Decoding PAL's new A330 Orders

September 29, 2012

Philippine Airlines (PAL) has announced yesterday at the sidelines of PAL Holdings Annual Stockholders Meeting that it exercised options to buy 10 Airbus A330-300 aircraft for $2.5 billion, with deliveries planned in 2013-2014.

The listed Price of A330-300 as of August 2012 is US$ 231 Million according to Airbus. Airlines usually settle around US$200-230 million for the aircraft orders. Garuda recently ordered 11 A330's with a price tag of US$ 2.54 billion, making each unit cost US$ 227 million. The eleven A330-300 airplanes will also join the Garuda Indonesia fleet starting 2013 until 2017. Malaysia Airlines (MAS) ordered 25 aircraft in 2009 with delivery schedule from 2011 to 2016 valued at US$ 5 billion, or US$ 200 million each.

So why the huge discrepancy in the price tag?

Reports has it that PAL orders for A330 was for the HGW variant. The upcoming variant to be introduce by Airbus is 240T. And this variant is only available in the summer of 2015. Malaysia Airlines (MAS) is the launch customer for the 240-tonne A330 aircraft variant.

The current HGW variant is the 235T coming off Toulouse plant since 2010. This is the same variant ordered by Hawaiian, Garuda, Malaysia and Singapore Airlines, as well as that of Cebu Pacific. Other users are Iberia, Swiss International Air Lines, China Southern, Air China and General Electric Capital Aviation Services (GECAS).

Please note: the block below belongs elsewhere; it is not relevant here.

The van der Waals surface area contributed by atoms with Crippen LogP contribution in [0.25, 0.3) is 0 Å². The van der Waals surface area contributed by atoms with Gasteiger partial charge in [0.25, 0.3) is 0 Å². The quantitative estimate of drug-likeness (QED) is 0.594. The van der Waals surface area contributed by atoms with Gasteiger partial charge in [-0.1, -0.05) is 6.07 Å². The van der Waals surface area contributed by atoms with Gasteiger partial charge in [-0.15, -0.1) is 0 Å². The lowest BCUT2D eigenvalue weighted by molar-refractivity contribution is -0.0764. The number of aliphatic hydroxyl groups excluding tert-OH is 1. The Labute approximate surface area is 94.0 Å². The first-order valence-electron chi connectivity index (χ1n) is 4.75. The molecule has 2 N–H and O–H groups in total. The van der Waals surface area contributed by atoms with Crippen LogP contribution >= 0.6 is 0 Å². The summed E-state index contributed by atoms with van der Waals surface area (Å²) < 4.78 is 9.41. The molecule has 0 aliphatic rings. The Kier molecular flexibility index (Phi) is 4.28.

PAL A330 is the original variant ordered in 1992 with 212T weight. As compared to the latest iteration, that is a whooping 23 ton increase as compared to the 2010 model. More weight, more range, more capacity. Its the reason why Hawaiian A330 can fly Manila without penalty and why PAL A330 can't.

With the price tag above, PAL A330 orders could not be associated with the 235T plane. So it must be the 240T variant.

The 240T A330-300 has 400nm extra range, that is 5,950nm (11,020km) – with 300 passengers and carry nearly five tonnes more payload than today’s 235 tonne aircraft according to Airbus. Compared with the original 212T A330-300 in 1992, the 240T A330-300 can fly 2,000nm (3,700km) further. This plane can reach Manila-Amsterdam or Manila-Vancouver without need to stop going back home.

PAL said they will receive eight A330 next year. But the A330 variant available next year is only the 235T. 

What gives?

Here is the likely explanation. When PAL ordered the A330 and A340 in 1992, they all received the leased version from Airbus in 1996 until actual delivery was made in 1997. There was an A330-200 and A340-200 variant in the PAL fleet in 1996 but the airline never ordered those. When the orders arrived later, one by one those planes went to other operators. Such arrangement was discussed in the book "Airbus: The Complete Story" by Bill Gunston.

From that business arrangements, it can be safely presumed that PAL entered soft lease arrangement with the aircraft manufacturer, leasing the earlier 235T version while waiting the line for the newer variant available in 2015. With that scenario it makes perfect sense. Coincidentally, the 240T variant hovers around US$250 million tag.